Pakistan PM Imran Khan. Photo: AFP
Pakistan PM Imran Khan. Photo: AFP

Imran Khan: Won’t allow terrorists to use Pakistan soil to attack India

The Pakistan PM says he is ready for talks on any issue with Modi as Islamabad wants peace with Delhi

Islamabad/New Delhi: Pakistan Prime Minister Imran Khan on Thursday said he was ready for talks with Prime Minister Narendra Modi, and it was not in Islamabad’s interest to allow terrorist groups to use its territory and plan attacks outside Pakistan.

The comments came a day after Khan had underlined that Kashmir was the key dispute between India and Pakistan, and seemingly had drawn a contrast between Modi and Punjab Congress minister Navjot Singh Sidhu, stating that the latter was a politician willing to take risks. He had also called for decisive leadership on the part of India and Pakistan to sort out the Kashmir issue.

On Wednesday, Khan had also said that the Pakistan government, political parties and the country’s powerful military wanted peace with India, and were united in their stand. Khan laid the foundation stone of the Kartarpur corridor, linking the Sikh holy shrines of Dera Baba Nanak Sahib in Gurdaspur district of Punjab in India, with Gurdwara Darbar Sahib in Kartarpur in Pakistan.

The route aims to allow Indian devotees to travel to Kartarpur in Pakistan’s Narowal district, which is only 3km from the Indian side of the border. Until now, most Indian devotees have had to contend with a darshan using binoculars installed at the Dera Baba Nanak Sahib.

Speaking to Indian journalists at his office in Islamabad, Khan said: “It is not in our interest to allow use of Pakistan’s territory for terror outside." This was in the context of India’s position that talks and terrorism cannot go together and that Pakistan must take effective and credible action to stop providing shelter to terrorist groups like the Lashkar-e-Taiba and Jaish-e-Mohammed.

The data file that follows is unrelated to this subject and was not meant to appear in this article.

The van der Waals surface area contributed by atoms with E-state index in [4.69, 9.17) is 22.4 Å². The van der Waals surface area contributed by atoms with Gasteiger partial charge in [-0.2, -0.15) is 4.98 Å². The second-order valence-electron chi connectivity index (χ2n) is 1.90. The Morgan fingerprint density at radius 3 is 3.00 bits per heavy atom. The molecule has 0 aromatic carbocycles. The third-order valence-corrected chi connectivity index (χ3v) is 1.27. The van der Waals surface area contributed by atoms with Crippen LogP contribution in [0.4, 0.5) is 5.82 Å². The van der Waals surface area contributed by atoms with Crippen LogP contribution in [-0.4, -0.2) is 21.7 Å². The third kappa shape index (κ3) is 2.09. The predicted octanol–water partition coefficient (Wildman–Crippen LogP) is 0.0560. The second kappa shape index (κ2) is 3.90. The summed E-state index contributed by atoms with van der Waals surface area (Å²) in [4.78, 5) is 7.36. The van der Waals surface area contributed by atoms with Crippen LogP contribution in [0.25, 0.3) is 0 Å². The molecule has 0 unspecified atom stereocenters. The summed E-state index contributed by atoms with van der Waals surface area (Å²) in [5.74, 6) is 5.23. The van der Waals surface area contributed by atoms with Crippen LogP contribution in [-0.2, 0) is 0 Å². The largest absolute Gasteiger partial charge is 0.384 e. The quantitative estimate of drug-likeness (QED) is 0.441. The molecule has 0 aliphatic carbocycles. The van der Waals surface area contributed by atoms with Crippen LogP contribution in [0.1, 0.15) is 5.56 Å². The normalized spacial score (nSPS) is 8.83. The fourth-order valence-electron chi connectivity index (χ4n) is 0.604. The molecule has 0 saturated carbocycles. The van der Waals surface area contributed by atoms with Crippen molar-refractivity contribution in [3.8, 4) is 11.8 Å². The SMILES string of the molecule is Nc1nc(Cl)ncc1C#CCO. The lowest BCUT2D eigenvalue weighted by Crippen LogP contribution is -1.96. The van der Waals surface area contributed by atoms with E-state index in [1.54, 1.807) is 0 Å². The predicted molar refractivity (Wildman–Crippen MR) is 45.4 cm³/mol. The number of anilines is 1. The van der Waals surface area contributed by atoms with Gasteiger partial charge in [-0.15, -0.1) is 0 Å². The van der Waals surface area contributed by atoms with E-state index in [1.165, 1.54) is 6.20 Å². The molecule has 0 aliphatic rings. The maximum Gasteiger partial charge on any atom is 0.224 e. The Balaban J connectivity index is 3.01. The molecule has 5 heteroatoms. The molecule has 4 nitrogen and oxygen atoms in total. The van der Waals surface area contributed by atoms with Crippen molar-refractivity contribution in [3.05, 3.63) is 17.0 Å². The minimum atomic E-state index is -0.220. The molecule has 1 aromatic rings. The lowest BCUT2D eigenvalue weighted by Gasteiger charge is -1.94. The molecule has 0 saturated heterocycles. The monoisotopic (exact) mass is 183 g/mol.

Khan’s statement is seen as significant, but New Delhi seems to be a bit circumspect, given that in the past, Pakistan had made similar commitments, but nothing came of those efforts.

An India-Pakistan joint statement signed in 2004, when the then prime minister Atal Bihari Vajpayee, had visited Islamabad for a South Asian heads of state and governments’ summit says: “President (general Pervez) Musharraf reassured Prime Minister Vajpayee that he will not permit any territory under Pakistan’s control to be used to support terrorism in any manner."

The joint statement has been repeatedly cited by Indian leaders and officials to their Pakistani counterparts, however, several terrorist attacks, including the 2008 Mumbai attacks in which 166 people were killed, have taken place since then.

There was no immediate comment from India’s foreign ministry on Khan’s offer of talks with Modi.

In his comments on Thursday, Khan also said that the mindset of the people had changed and that Pakistanis wanted peace with India. When asked whether it is possible to resolve the Kashmir issue, the Pakistan PM said: “Nothing is impossible.. I am ready for talks on any issue. There can’t be a military solution for Kashmir."

On India’s demand that the perpetrators of the 2008 Mumbai attacks be brought to justice, especially Hafiz Saeed, the chief of the Lashkar -e-Taiba, Khan said that there was already a clampdown on him and his activities, besides UN sanctions against him.

The opening of the Kartarpur corridor has raised hopes of a thaw between India and Pakistan. Last week, Modi had likened the corridor to a possible bridge between the two countries, However, on Wednesday, Indian foreign minister Sushma Swaraj said the corridor opening was on a separate track, in response to a long-standing demand from India’s Sikh community. Talks with Pakistan would happen only after Islamabad clamps down on terrorism emanating from its soil, she added.

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